MGM scored another massive box office hit by casting their Mrs. Miniver star Greer Garson in an adaptation of James Hilton’s novel Random Harvest. That old, tired device of amnesia conjures up the melodrama for Mervyn LeRoy’s film, with Ronald Colman as a shell-shocked WWI veteran that Garson falls for and marries. He can’t remember anything prior to the war—until an accident brings back the memory of his old life, while simultaneously causing him to forget Garson and his new one (this is how amnesia works, apparently). When she finally manages to track him down over a decade later, Garson does everything in her power to trigger him into remembering their love to reunite them before he marries again. It’s terribly drawn out at over two hours, with a whole first hour spent with the two before Colman even has his accident, and the stars playing characters clearly much younger than they are. While the second hour finds them playing closer to their own ages, it’s just as painfully slow and forced as before—it makes the heavily patriotic Mrs. Miniver look subtle and restrained in comparison. In his review, James Agee recommended it for “those who can stay interested in Ronald Colman’s amnesia for two hours.”1 Seemingly that recommendation was taken by general audiences as well as the industry; nonsensically it wound up with seven Oscar nominations alongside a worldwide gross of over $8 million.2 The leads are charming together, but there’s only so much of Colman straining to remember his past and Garson gazing at him longingly that a viewer can take.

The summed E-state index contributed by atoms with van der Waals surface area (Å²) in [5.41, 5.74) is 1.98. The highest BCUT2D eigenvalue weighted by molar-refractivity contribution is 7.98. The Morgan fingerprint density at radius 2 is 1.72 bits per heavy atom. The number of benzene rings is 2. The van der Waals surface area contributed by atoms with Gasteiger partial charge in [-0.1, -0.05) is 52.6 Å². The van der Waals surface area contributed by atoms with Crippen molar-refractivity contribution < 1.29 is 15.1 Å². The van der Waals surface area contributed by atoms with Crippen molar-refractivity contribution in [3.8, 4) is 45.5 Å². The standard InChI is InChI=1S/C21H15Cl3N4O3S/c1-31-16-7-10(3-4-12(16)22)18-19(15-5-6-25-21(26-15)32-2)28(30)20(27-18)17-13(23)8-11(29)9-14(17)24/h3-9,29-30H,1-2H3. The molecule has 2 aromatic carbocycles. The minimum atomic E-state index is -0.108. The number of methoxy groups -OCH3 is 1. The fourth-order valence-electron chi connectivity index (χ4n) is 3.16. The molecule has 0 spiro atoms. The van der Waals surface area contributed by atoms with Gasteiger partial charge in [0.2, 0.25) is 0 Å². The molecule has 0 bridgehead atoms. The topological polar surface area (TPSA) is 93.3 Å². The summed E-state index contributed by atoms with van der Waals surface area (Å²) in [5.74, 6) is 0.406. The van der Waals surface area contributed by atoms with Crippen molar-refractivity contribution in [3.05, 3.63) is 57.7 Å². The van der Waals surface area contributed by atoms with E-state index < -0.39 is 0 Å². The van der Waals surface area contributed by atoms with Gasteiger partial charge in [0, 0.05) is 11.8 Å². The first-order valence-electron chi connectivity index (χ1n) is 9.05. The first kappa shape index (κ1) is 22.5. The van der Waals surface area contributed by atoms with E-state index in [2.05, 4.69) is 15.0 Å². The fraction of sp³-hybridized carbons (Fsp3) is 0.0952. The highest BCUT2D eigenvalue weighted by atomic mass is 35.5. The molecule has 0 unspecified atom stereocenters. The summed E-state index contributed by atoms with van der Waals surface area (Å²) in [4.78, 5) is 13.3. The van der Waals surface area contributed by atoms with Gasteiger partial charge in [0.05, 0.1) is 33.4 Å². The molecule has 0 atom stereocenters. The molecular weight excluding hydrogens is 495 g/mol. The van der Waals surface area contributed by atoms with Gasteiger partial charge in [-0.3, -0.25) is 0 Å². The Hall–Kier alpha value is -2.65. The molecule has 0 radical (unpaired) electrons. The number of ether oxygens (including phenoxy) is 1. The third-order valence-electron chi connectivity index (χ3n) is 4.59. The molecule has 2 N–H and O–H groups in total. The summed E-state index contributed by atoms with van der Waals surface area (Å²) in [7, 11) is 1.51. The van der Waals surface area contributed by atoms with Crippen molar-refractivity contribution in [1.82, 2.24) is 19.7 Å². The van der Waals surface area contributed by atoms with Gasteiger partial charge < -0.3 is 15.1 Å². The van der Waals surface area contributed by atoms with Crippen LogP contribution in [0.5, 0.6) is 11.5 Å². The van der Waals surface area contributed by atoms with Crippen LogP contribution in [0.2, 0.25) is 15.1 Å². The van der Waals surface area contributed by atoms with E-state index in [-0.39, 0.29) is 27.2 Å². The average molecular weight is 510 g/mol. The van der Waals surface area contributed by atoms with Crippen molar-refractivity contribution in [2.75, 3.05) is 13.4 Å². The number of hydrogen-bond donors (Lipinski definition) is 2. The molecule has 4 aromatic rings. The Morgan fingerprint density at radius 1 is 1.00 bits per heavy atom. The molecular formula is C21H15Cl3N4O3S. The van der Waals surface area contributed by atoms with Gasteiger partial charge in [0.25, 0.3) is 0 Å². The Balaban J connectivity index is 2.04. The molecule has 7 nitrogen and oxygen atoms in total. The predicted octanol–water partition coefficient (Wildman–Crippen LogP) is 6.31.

Where to Watch
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For More on Random Harvest
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References [ + ]
|1.||^||R. Dixon Smith, Ronald Colman: Gentleman of the Cinema (Jefferson, NC: McFarland, 1991), 254.|
|2.||^||Mark H. Glancy, “MGM Film Grosses, 1924–1948: The Eddie Mannix Ledger.” Historical Journal Of Film, Radio And Television 12, no. 2 (1992): 127-44.|